SHADES OF GRAY (Jude Magdalyn series #1)
Received from author for review
Though she is named after saints, Jude Magdalyn's life has been anything but blessed. The death of her parents resulted in life in an orphanage, and then life on the streets forced at times to sell her body for survival. Now, she lives the life of a con artist, reading tarot cards for tourists wanting the authentic New Orleans experience.
A reading with what she assumes is one such client yields highly atypical results as events take place and information comes to light revealing Jude to be the preordained leader of the Covenant, a group of powerful individuals warring with an organized group of vampires. Now she finds herself in the middle of a life she never thought possible, surrounded by people with whose hopes and dreams she is burdened, destined to fill a role she's not sure she can handle.
With the guidance of her mentor Gillian and the occasional pointer from vampire warrior Williams, Jude begins to hone her powers and train for the war everyone says is coming, and coming quickly. Jude has only ever had to care for herself, but now she bears the responsibility of dozens of lives, young and old alike, and as much as there are those outside the Covenant who wish her harm, she may face an even greater threat from within.
Shades of Gray wastes little time introducing us to the action, immediately catapulting us into a richly diverse and slightly eerie post-Katrina New Orleans as our heroine realizes she's an intrinsic part of a war humanity has no idea is being waged. Typically, finding ourselves in the middle of events quickly is welcome, as world building and extensive descriptions of characters and locations make for a slower pace where our involvement in the story is delayed considerably. However, the lack of history in this tale keeps us on the fringes of the battle as opposed to being on the front lines, our limited knowledge preventing us from fully ascertaining the magnitude of what Jude and company are fighting for. The villain is clear, but the specifics of how the opposing factions came to be and why their hatred burns so bright remains muddied. Therefore, our emotional response when good lives are lost is stunted, our hearts merely bruised instead of shattered beyond repair as the full weight of their sacrifice remains outside our realm of understanding.
Jude has an incredibly smart mouth and a bottomless reservoir of pithy remarks, and while this makes for some extraordinarily entertaining witty repartee, her sarcasm is sometimes layered so thick it forms a coat of armor around her we are unable to chink, thus keeping the sentiments underneath out of our reach. She also at times makes herself difficult to like, one instance in particular with regard to Williams, engaging in an activity during a time of grief from which she knows she should walk away, having the presence of mind to know it's wrong but not the emotional strength to refuse the comfort. When the dust settles, she immediately cries foul, making a monster of a man who, based on the information we've been provided, doesn't entirely deserve the label. Her attention shifts from Williams to Covenant member Theo quickly and easily prior to the grief episode, and when he provides her with an out from blame for the entire ordeal she latches onto it with a shocking intensity, assuaging her guilt and transferring her hurt and pain to Williams's broad shoulders. She is strong and independent, but her shortcomings force us to keep our distance when we might otherwise be drawn in by a friend, a confidante, and an able leader.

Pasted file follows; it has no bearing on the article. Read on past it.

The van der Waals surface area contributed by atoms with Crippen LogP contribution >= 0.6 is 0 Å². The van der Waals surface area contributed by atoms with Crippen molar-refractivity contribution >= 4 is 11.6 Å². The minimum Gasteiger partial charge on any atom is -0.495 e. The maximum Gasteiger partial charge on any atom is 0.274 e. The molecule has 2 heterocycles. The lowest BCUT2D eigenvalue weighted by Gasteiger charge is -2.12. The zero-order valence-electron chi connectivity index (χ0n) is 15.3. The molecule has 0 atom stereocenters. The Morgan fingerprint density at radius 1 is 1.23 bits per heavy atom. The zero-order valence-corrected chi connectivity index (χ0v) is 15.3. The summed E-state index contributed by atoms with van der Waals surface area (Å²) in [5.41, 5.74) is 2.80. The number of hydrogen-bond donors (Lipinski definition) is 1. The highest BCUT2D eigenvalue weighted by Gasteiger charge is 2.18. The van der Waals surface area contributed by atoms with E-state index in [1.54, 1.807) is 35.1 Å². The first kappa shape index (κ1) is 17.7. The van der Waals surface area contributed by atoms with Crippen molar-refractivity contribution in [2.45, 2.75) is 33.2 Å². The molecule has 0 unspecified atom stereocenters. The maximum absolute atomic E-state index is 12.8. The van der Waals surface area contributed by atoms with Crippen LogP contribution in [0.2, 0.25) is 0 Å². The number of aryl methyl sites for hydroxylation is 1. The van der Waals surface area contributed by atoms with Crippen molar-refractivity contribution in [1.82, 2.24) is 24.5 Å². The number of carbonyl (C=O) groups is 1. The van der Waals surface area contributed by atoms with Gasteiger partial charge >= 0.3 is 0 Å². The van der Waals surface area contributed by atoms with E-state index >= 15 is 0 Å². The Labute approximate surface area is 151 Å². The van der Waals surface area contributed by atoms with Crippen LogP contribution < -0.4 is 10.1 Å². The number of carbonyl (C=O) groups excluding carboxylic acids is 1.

The secondary characters are beautifully portrayed however, a wide array of personalities overflowing with flaws and vulnerabilities as well as unique gifts and inherent strengths that add a fascinating layer to the story. Our affection for Williams is instant and unwavering, one of the reasons why his quick dismissal by Jude and his subsequent treatment at her hands leaves us a bit confused, wondering if we agree with her that our loyalty has been misplaced. He is a vampire of many secrets who acts in ways that, despite their mysteriousness, are in her best interest even if she fails to view them as such. As much as we would like to hate Theo and render him a usurper of Jude's attentions whom we adamantly deny the gift of our affection, Ms. Pruitt makes him very difficult to dislike. He takes Jude's snarky comments in stride and instead of meekly accepting them or lashing out in anger, absorbs them and slings them back at her with the added facet of guidance, helping her to extend her powers and be the ray of hope they need her to be.
We are left with an interesting development in Jude's personal life, one with far-reaching implications for both the war itself and her existence as a whole. It's clear we have as much to learn as Jude, and here's hoping we get a touch more information in book two so that we no longer have to crouch on the sides of the fighting ring, but rather get to have our hands tagged so we can cross the ropes and enter the fray.